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DC Rebirth Roundup for October 19, 2016

Nine issues in. We’re almost at a year’s worth of stories, so this double-shipping thing actually hasn’t shaped up to be a disaster. Here’s where we’re at.

Aquaman #9 (Abnett/Eaton/Faucher): Poor Aquaman. Abnett’s current take on the character presents him as a combination Superman and Spider-Man for the DC Universe: a powerful figure with a heart of gold who goes completely unappreciated by the people he saves. In a fight highly reminiscent of “Nothing Can Stop the Juggernaut,” Arthur gives his all to defeat the unbeatable Shaggy Man. Arthur’s one weakness may be his own pride, but even that doesn’t stop him. Seriously, this is a good read, and if you’re avoiding it because “it’s Aquaman,” get over it. Downside: still not enough Mera. Rating: Three and a half tuna out of five.

Batman #9 (King/Janin): This is where you pick up if you decided to skip over “Monster Men.” “I Am Suicide” is a tremendously creepy name to attach to a mainstream comic, so to put you at ease: it’s because Batman is putting together his own version of the Suicide Squad in his quest to find the Psycho-Pirate and cure Gotham Girl’s insanity. Not a lot happens in this issue, but Batman makes some interesting picks which parallel the current lineup of the real Squad. This could be fun going forward. Also, there’s a blink-or-you’ll-miss-it nod to the “Rebirth” conspiracy, and it’s not Watchmen related. Rating: Three bats out of five.

Cyborg #3 (Semper/Conrad): Cyborg continues to straddle the line between traditional superheroics and disturbing body horror. Vic’s been dealing with the prospect of not being “real,” and now he has to overcome the fact that some of his memories were rendered inert during his transformation. Being part machine, he’s no longer sure what’s real and what’s not, and it’s giving him a real identity crisis. Good stuff, although a little too dependent on Vic’s status as a Justice Leaguer—he needs to grow on his own. Rating: Three and a half microchips out of five.

Dark Knight III: The Master Race #6 (Miller/Azzarello/Kubert/Janson): Not a “Rebirth” title. It’s just worth mentioning that there’s a major death in this issue. Was it worth the months of delays? Who knows. Also, we’ve been faked out in this book before, so one can’t help but walk away from this issue thinking: nah. Rating: Three Millers out of five.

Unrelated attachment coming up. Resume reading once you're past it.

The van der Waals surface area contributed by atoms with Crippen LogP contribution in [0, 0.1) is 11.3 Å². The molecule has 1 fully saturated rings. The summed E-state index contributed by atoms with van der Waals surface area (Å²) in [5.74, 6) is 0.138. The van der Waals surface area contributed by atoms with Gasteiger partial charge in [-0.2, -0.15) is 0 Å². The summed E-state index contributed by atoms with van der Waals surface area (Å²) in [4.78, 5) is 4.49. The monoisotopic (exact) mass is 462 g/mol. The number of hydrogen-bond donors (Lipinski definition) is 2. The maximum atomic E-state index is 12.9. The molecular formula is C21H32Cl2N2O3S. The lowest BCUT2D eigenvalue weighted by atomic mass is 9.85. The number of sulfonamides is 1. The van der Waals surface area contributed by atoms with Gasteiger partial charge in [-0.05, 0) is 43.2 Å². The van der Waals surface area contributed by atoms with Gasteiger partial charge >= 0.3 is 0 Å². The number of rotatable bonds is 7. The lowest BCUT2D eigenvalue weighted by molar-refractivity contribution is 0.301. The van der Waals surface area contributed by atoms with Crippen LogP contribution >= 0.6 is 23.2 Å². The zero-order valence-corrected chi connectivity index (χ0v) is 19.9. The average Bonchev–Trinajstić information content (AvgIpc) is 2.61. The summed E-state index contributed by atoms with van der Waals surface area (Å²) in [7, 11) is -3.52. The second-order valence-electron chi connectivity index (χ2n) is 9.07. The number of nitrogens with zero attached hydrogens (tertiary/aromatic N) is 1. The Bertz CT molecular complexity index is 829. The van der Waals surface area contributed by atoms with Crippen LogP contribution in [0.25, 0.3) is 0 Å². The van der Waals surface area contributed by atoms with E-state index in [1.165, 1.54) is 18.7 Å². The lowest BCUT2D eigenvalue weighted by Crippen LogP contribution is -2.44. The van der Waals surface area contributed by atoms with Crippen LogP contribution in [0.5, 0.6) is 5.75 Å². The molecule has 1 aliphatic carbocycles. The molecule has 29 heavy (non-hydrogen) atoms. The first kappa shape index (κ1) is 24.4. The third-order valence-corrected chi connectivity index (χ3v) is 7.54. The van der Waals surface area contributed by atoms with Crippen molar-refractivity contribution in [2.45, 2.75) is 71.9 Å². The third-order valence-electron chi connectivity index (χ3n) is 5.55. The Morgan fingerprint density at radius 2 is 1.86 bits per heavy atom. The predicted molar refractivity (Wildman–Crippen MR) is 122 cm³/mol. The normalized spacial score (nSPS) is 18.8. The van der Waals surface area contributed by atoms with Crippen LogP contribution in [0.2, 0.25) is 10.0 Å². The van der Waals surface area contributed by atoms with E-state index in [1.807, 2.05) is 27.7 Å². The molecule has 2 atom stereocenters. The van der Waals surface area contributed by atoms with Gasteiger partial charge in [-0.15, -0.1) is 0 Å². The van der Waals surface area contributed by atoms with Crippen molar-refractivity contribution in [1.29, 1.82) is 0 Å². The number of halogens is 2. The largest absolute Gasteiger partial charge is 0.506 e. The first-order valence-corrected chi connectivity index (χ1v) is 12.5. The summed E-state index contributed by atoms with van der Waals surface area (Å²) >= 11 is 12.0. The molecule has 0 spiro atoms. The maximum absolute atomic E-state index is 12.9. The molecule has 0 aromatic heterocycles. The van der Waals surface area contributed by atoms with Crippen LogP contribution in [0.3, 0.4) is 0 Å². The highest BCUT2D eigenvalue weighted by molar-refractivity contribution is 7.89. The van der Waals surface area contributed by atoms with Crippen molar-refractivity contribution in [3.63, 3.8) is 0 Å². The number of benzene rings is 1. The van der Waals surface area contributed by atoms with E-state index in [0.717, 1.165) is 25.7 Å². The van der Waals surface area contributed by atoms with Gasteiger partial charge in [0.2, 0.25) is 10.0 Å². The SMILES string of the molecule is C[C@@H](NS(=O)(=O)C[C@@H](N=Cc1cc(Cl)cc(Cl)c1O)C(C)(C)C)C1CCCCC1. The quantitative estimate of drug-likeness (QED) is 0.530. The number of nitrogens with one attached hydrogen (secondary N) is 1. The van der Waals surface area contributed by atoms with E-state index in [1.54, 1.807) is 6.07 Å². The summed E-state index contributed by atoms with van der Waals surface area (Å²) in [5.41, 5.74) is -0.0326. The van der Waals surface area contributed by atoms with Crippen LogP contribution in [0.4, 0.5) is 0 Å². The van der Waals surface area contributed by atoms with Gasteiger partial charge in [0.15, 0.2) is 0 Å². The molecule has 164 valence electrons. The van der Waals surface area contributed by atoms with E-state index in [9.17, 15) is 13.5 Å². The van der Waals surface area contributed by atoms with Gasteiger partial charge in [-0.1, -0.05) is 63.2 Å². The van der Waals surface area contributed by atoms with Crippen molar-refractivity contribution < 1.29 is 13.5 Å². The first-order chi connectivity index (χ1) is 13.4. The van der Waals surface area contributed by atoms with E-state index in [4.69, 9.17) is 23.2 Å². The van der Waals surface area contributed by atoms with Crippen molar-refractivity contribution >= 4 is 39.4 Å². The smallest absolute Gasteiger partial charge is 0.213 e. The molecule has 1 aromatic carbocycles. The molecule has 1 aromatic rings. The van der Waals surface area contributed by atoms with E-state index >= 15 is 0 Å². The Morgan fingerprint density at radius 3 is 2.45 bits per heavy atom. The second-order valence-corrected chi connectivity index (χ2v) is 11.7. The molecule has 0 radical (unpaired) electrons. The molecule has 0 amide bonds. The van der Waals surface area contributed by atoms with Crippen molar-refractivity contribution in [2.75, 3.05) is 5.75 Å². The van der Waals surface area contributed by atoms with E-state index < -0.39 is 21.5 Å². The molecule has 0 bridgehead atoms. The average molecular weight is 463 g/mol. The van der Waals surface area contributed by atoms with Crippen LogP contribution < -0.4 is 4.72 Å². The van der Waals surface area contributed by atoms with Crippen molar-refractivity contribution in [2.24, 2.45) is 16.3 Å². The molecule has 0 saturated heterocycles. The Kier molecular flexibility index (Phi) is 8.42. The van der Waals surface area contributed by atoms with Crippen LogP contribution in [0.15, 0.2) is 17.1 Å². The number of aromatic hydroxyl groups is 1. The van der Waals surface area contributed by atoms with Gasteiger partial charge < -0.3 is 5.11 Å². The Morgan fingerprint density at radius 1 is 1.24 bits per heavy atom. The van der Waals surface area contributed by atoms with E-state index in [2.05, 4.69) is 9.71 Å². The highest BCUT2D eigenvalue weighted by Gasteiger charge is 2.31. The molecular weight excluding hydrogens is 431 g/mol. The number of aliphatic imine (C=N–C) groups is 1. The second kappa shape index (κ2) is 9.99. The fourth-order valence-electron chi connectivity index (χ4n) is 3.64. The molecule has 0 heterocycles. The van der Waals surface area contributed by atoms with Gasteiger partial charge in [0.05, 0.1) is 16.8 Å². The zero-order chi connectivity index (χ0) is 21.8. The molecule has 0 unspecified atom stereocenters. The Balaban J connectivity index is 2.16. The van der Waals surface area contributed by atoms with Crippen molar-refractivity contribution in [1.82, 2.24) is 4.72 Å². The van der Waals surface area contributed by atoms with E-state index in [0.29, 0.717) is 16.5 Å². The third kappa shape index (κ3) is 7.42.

Green Arrow #9 (Percy/Byrne): I’m not sure what Green Arrow is doing wrong. Ollie and Dinah are a couple again, the story is heavy on action, and Stephen Byrne’s art is at a minimum competent.  But all this international spy stuff isn’t doing much. Our heroes end up on an island, fighting a feuding husband and wife who just happen to be building a massive train across the Pacific for no reason. This is OK, but not DC’s hottest book right now. Rating: Two and a half quivers out of five.

Green Lanterns #9 (Humphries/Rocha/Leistein): Sam Humphries drives home just how much it could suck to live in a comic book universe, where everyone’s got powers except you. This prologue to “The Phantom Ring” introduces a poor schlub who’s always been second-best in life and worked hard to no results. When it seems like everyone in the world except him gets a power ring (giving us a nice rapid overview of the history of Green Lantern and a depressingly comical sequence where he’s not good enough for a ring), the poor guy is about to lose it—until a surprise villain offers him something else. Rating: Four rings out of five.

Harley Quinn #6 (Palmiotti/Conner/Timms): Harley’s in a punk band, trying to solve last issue’s mystery. Or something. It’s really hard to convey sound, let alone music, in a comic book, and this issue continues to fail where so many other comics have done so as well. Still divorced from the rest of the DCU, Harley Quinn continues to be a book than only diehard fans of the main character could love. I want to love this book in light of her film prominence, bit it just isn’t happening. Rating: Two sledgehammers out of five.

Justice League #7 (Hitch/Merino): A book with a big ensemble can be tough to write, because the creators have to convincingly explore the whole team while not letting any single member dominate. Hitch conducts that balancing act nicely this week as the fear plague infects each member of the League and they process it in different ways, revealing their biggest worries. Wonder Woman’s and Aquaman’s are among the most shocking, and the latter can easily tie back to the main Aquaman title at some point. The one oddity in this issue is Jessica Cruz, who’s mutually attracted to a Leaguer, and makes an even bigger decision about her place on the team. Rating: Four leagues out of four.

Superman #9 (Tomasi/Gleason/Mahnke): The two-part homage to New Frontier wraps up with Clark and Jon meeting a lone survivor of the Losers’ final fate. It’s got one of those “old soldier returns for one last fight” endings which you know can only end a certain way. In other words: it’s been done, but it’s still sweet when you see it. The ending is annoyingly ambiguous, though: it might be another Rebirth/Watchmen clue, or it could be something else. Rating: Three and a half capes out of five.

This week’s winner: I want to say Superman, but Green Lantern edges it out for being just a little more fun. The loser: Harley Quinn. The solicits suggest there’s an actual plot building, but at the moment, this is just silly.

About Adam Frey (329 Articles)
Adam Frey is still trying to figure out what he wants to be when he grows up. In the meantime, he's an attorney and moonlights as an Emergency Medical Technician in Maryland. A comic reader for over 30 years, he's gradually introducing his daughter to the hobby, much to the chagrin of his wife and their bank account.
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